The process is slow and iterative, however the tighter you align the elements in this model the better your organization will operate.
- EVERYTHING you do must align around your strategic market choices along with your strategic market experiments and the customers or potential customers within those markets.
- Your workflows (value stream, standards, systems, processes, tools, procedures) are what defines the optimum sequence of tasks, meetings, and decisions required. These workflows and associated performance standards are the details that make up your business model and must deliver value to your customers, employees, and owners.
- For critical parts of the workflow, there must be appropriate Quality Control (Right Outcomes) and Quality Assurance (Right Process) checks in place along with clear escalation paths if inputs or outcomes are not going as expected. This is the feedback loop and part of the continuous improvement process.
- These managerial checks are largely what helps define the organizational structure. Each management level of the organization has very different responsibilities. It is important to understand these, including how they evolve with headcount growth and expansion of geography or scopes of work. 8-minute video gives a quick explanation, and 2-hour video series gets into more detail.
- Job roles, including those for managers, are logical groupings of the tasks, meetings, and decisions required as part of the workflows. Higher level job roles would be focused on responsibilities for developing and implementing systems, integrating systems across multiple functional areas, and making major strategic decisions including major resource allocations. Get extreme clarity in your job role descriptions, including how they integrate with your workflows, how they are managed, and how they provide career progression over time. Remember that the job role description you use internally for training, management, and development looks very different than the recruitment marketing level job description that must answer five questions very clearly, while complying with state and federal laws.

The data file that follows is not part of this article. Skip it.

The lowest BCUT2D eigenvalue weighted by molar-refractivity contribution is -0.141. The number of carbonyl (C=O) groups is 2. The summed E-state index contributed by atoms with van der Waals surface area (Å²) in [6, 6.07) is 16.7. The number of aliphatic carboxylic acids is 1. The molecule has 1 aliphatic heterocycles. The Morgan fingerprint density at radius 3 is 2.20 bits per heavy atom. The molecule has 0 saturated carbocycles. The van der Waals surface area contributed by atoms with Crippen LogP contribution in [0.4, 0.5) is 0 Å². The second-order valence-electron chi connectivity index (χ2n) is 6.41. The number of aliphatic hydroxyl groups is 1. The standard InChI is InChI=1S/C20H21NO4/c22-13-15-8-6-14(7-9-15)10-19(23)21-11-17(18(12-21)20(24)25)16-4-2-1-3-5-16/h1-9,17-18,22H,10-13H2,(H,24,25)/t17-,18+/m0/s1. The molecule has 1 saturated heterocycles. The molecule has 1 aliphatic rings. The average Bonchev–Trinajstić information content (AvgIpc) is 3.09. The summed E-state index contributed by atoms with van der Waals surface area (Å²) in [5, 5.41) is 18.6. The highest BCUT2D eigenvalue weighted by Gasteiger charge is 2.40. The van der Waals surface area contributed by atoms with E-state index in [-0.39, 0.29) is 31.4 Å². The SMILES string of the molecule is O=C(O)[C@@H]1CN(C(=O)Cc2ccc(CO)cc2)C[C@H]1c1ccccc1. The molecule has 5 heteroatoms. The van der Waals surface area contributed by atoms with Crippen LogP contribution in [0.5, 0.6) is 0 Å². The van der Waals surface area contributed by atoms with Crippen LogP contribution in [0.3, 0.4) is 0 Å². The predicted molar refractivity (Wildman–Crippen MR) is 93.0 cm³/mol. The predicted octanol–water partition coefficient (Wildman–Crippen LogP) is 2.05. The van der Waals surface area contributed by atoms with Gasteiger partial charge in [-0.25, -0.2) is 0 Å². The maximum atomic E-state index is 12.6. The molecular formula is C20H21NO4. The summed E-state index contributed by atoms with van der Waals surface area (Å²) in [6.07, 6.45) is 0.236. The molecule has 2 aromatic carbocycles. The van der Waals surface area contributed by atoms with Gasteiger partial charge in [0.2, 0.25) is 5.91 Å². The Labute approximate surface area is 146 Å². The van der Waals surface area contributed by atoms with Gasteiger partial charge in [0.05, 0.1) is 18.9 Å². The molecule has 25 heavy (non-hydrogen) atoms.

- All aspects of your Talent Value Stream (TVS) must be integrated with the layers above including compensation. Compensation is the most tangible including base, benefits, incentives, and growth but it is not the driver. Remember that you need people with the right aptitudes and skills to fill the job roles. No amount of accountability or compensation will create competencies in a job role.
Compensation must be aligned with the market for a given set of capabilities, experiences, relationships, capacity, and aptitude that someone brings to the table. The talent market is extremely competitive for contractors and will continue to tighten through 2030.
There are four main levers a contractor can use to increase compensation. #1 is only viable in the short-term. #4 will fluctuate with market conditions. Make sure you know the difference between skill of making a strategic market choice and the luck of being in the right place at the right time.
- Lower to profitability of the company by paying it in compensation. If nothing else changes, this is the effect.
- Improve the workflows including tools for efficiency and reduction of rework through QA/QC processes. All other things being equal, more effective workflows will facilitate better cash flow and profitability that can be reinvested including through compensation.
- Narrow the scope of a job role to be more specialized so someone with less experience and a lower level of skill can be productive in it. This broadens the potential market for recruiting and lowers the cost of performing the task because the less experienced and lower skilled person will cost less. This requires clear workflows and management with the total cost having to be evaluated, not just the cost of the individual role. These efficiency gains are an advantage of growth and larger projects but bring their own challenges.
- Choosing market strategies where the project owners are paying at the top of the market. There can be two Project Managers with equal capabilities and therefore seemingly equal market value. That PM will be worth more to a project owner (paid through GC/CM and Subcontractors) on a project in a rapidly growing market sector like data centers as compared to a more stable or declining market sector.
The diagram and principles are simple. The execution is difficult and iterative. The important part is knowing where you are at and continuing to improve each day.